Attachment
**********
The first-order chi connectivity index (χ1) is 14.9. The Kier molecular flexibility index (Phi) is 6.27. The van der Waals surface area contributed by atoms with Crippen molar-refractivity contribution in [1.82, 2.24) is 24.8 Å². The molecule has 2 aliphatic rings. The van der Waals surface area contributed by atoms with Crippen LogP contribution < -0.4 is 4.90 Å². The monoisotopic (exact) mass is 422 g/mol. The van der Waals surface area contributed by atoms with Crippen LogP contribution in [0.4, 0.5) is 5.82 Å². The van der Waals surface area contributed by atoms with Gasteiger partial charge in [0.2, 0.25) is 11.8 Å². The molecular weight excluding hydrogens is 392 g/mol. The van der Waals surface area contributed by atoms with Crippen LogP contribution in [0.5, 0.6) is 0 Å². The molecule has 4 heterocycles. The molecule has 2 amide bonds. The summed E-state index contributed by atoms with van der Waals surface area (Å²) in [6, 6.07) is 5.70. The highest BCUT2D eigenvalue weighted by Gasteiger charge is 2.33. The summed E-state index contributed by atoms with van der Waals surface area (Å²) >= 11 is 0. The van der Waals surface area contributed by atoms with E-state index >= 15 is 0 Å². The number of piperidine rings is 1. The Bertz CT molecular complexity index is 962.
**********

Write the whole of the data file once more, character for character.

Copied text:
The first-order chi connectivity index (χ1) is 14.9. The Kier molecular flexibility index (Phi) is 6.27. The van der Waals surface area contributed by atoms with Crippen molar-refractivity contribution in [1.82, 2.24) is 24.8 Å². The molecule has 2 aliphatic rings. The van der Waals surface area contributed by atoms with Crippen LogP contribution < -0.4 is 4.90 Å². The monoisotopic (exact) mass is 422 g/mol. The van der Waals surface area contributed by atoms with Crippen LogP contribution in [0.4, 0.5) is 5.82 Å². The van der Waals surface area contributed by atoms with Gasteiger partial charge in [0.2, 0.25) is 11.8 Å². The molecular weight excluding hydrogens is 392 g/mol. The van der Waals surface area contributed by atoms with Crippen LogP contribution in [0.5, 0.6) is 0 Å². The molecule has 4 heterocycles. The molecule has 2 amide bonds. The summed E-state index contributed by atoms with van der Waals surface area (Å²) in [6, 6.07) is 5.70. The highest BCUT2D eigenvalue weighted by Gasteiger charge is 2.33. The summed E-state index contributed by atoms with van der Waals surface area (Å²) >= 11 is 0. The van der Waals surface area contributed by atoms with E-state index >= 15 is 0 Å². The number of piperidine rings is 1. The Bertz CT molecular complexity index is 962.